Respondents were asked how much weight is given to isation's policies on computer systems. Using the same
the prevention of computer frauds in formulating scale as Table V, the mean value of the responses was
organisational policies on computer systems. Using the 2.86. This indicates that, in general, moderate importance
same scale as Table V, the mean value of responses was is given to fraud detection in policy formation. However,
3.09. This indicates that, in general, moderate importance 29 per cent of respondents gave a low or none rating.
is given to fraud prevention in policy formulation. However,
19 per cent of respondents gave a low or none rating.
What the Internal Audit Department Does in Thefinalsection of the questionnaire examined the opinions
of internal auditors on various aspects of computer fraud.
Detecting Computer Fraud A question asked what level of risk of computer fraud the
The results of a question to discover which techniques respondents associated with various listed aspects of
were employed by the internal audit department in the computer systems. Table VII shows the responses.
detection of computer fraud are shown in Table VI.
As might be expected, batch processing is perceived as
being less risky than on-line and real-time processing, a
Table IV. Fraud Detection Techniques finding supported by the Audit Commission[1], who found
81 incidents associated with on-line processing compared
Number of % of with only 24 for batch processing. The most risky areas
Responses Responses identified outside on-line processing were a mini-computer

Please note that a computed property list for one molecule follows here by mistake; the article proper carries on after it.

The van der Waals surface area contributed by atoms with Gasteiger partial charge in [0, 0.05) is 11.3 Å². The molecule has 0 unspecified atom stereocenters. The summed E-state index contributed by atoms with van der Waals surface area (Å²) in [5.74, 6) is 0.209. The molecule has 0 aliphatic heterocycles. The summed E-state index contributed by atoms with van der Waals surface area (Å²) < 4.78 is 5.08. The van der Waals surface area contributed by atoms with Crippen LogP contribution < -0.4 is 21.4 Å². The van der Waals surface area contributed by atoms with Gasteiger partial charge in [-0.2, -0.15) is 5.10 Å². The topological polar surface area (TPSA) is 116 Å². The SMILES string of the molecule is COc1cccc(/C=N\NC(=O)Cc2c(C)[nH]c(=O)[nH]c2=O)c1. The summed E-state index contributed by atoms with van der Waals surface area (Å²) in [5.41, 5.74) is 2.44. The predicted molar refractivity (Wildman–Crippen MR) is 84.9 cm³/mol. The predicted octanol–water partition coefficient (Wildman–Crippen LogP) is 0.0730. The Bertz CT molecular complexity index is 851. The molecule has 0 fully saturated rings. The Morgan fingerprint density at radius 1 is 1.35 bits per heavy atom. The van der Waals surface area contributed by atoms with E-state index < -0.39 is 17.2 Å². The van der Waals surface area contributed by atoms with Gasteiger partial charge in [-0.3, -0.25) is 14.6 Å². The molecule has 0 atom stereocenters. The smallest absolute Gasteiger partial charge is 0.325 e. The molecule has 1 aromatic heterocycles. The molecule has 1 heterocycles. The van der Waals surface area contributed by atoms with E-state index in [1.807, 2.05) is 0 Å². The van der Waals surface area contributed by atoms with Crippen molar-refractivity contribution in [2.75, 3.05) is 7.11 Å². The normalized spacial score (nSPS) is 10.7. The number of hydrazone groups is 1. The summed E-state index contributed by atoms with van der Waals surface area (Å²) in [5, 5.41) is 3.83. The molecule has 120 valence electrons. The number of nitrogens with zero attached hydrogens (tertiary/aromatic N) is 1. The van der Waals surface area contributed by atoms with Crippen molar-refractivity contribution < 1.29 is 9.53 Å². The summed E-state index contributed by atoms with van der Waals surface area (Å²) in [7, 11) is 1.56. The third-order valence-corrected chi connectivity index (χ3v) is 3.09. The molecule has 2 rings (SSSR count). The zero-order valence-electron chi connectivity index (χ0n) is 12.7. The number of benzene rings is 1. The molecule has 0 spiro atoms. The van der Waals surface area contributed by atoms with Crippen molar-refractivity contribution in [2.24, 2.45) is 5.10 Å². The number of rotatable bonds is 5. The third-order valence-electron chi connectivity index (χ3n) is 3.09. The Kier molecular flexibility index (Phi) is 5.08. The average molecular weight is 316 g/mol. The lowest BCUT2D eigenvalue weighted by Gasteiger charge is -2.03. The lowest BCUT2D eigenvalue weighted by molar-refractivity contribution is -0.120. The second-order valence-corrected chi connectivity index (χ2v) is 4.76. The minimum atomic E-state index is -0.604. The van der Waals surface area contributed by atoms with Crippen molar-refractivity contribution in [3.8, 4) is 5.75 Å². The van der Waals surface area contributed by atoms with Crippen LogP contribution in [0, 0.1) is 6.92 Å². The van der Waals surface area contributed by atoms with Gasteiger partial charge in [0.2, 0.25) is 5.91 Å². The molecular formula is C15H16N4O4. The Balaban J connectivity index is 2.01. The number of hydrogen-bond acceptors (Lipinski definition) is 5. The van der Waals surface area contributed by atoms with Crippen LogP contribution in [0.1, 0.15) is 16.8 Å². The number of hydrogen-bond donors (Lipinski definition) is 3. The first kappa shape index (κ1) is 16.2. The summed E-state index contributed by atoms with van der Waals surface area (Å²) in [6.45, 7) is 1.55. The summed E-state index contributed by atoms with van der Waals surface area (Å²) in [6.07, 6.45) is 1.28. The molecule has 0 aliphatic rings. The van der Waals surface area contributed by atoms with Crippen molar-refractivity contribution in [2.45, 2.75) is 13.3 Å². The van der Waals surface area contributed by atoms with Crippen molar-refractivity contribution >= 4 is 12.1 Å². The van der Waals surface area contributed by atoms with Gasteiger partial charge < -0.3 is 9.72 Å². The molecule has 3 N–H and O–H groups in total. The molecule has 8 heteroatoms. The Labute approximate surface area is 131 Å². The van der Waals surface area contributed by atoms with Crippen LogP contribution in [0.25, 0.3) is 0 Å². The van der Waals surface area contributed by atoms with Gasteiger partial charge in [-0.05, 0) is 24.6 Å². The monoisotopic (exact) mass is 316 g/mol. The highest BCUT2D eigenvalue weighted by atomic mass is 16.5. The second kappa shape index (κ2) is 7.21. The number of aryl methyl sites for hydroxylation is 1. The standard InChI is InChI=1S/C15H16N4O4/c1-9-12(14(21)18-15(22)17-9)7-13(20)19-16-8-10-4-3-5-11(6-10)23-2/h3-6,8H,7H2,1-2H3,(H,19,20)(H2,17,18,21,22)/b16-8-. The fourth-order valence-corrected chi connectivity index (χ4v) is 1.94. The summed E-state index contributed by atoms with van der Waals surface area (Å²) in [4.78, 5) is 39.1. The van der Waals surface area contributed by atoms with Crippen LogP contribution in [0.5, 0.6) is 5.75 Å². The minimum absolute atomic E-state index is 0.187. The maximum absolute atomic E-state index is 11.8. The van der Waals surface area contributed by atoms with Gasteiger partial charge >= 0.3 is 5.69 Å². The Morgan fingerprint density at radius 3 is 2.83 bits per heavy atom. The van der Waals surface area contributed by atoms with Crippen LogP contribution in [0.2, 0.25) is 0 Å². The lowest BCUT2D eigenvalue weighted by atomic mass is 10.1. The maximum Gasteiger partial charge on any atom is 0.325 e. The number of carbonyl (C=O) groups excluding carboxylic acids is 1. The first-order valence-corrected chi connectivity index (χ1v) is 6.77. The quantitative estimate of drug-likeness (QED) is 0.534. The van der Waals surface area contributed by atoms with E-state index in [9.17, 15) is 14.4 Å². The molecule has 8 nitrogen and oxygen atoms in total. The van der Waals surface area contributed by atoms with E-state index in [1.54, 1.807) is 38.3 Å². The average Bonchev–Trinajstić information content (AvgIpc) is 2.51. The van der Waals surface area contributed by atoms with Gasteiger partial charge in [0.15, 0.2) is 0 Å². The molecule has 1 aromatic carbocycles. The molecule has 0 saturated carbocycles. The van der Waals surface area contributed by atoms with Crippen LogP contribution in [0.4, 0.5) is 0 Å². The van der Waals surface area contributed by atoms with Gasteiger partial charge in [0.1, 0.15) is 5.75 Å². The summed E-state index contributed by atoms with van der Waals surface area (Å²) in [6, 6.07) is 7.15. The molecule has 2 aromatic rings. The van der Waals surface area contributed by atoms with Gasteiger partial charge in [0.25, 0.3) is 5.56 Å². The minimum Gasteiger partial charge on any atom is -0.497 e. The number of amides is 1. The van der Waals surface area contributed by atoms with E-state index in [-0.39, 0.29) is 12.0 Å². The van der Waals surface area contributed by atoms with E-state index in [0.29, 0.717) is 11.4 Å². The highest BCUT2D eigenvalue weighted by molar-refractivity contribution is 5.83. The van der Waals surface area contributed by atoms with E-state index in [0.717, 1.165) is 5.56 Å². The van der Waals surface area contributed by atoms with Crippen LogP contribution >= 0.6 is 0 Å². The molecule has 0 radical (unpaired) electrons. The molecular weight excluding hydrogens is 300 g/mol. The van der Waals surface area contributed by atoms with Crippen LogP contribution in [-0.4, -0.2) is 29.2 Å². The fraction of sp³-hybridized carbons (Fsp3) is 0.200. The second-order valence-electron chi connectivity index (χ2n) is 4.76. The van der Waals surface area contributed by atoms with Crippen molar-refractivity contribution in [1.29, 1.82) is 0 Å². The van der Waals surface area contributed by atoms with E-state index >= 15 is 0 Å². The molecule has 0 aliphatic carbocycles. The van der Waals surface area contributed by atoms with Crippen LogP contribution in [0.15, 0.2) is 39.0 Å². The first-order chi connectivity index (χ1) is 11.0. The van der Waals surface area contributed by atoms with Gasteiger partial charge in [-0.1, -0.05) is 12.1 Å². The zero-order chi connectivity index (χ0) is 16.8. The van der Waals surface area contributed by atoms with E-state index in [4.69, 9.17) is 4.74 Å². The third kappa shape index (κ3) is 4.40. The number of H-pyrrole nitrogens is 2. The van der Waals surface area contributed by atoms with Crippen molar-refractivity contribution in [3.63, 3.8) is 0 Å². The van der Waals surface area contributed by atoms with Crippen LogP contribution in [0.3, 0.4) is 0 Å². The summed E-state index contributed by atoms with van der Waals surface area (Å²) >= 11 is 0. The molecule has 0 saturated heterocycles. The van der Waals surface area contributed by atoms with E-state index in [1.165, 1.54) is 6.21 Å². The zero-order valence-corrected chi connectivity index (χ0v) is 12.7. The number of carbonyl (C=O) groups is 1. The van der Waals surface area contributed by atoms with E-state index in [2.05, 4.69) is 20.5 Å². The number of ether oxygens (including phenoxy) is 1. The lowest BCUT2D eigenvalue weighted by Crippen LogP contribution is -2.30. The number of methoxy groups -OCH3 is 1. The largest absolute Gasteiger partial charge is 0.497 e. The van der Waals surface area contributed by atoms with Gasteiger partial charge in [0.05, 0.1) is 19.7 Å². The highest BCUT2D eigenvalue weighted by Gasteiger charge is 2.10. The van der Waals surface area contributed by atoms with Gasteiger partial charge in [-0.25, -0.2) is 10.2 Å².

under user control and EFT systems, a finding that supports
Interrogation software 113 61
the emphasis in Table V on access controls. Table VIII
shows opinions of the level of threat of computer fraud
Computer audit software 67 36 posed by a selection of activities.
Test packs 21 11
Installation review 124 67 All the listed activities were considered to provide a
Computer based comparison moderate to high level of threat apart from hardware
of object and source versions 19 10 changes. Input fraud was seen as the most significant area;
Program review 38 21 afindingwhich again concurs with the Audit Commission[1]
Log analysis 56 30
Integrated test facility 29 16 * Although the Audit Commission states that: "Contrary to
Input/output reconciliations 121 66 popular belief, most of those caught abusing the system were
penalised in some way"[1].

Table VII. Levels of Risk

High Moderate Low No opinion Mean

(4) (3) (2) (1)
Batch processing 33 92 57 2 2.85
On-line processing 85 83 12 4 3.35
Real-time processing 126 46 9 3 3.60
Database systems 65 85 26 8 3.13
4 GLs 65 77 29 13 3.12
Mainframe 43 93 42 6 2.94
Mini-computer under user control 106 61 17 0 3.48
Mini-computer under dept. control 43 100 39 2 3.00
Microcomputers 94 54 32 4 3.29
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Local area networks 34 105 37 8 2.89

Wide area networks 53 98 25 8 3.06
Automated payment systems:
ATM networks 63 78 20 23 2.98
EFT systems 105 47 14 28 3.39
EPOS networks 65 70 22 27 2.94
EFTPOS networks 81 61 16 26 3.13

Table VIII. Level of Threat

High Moderate Low No opinion Mean

(4) (3) (2) (1)
Misuse of facilities 63 98 20 3 3.20
Misuse of utilities 107 58 16 3 3.46
Unauthorised access 119 59 5 1 3.61
False computer input 130 42 11 1 3.64
Alteration of job control language 49 85 45 5 2.97
Program patch 70 63 40 11 3.04
Hardware changes 15 72 90 7 2.51
Unauthorised access through networks 95 66 17 6 3.36
Manipulation of control totals 106 59 18 1 3.46
Output manipulation 95 75 14 0 3.44

findings where 62 per cent of computer frauds reported responsible for both, and in a fifth of responses
were in this category. there was no specific responsibility for either. In
the majority of cases the specific responsibility was
Summary of Findings attributed in an unstructured way, and was not
formally documented in departmental objectives
A number of important points can be concluded from an or included in job descriptions.
analysis of the responses.
(2) Organisations also placed specific responsibility for
Responsibility computer fraud prevention and detection on other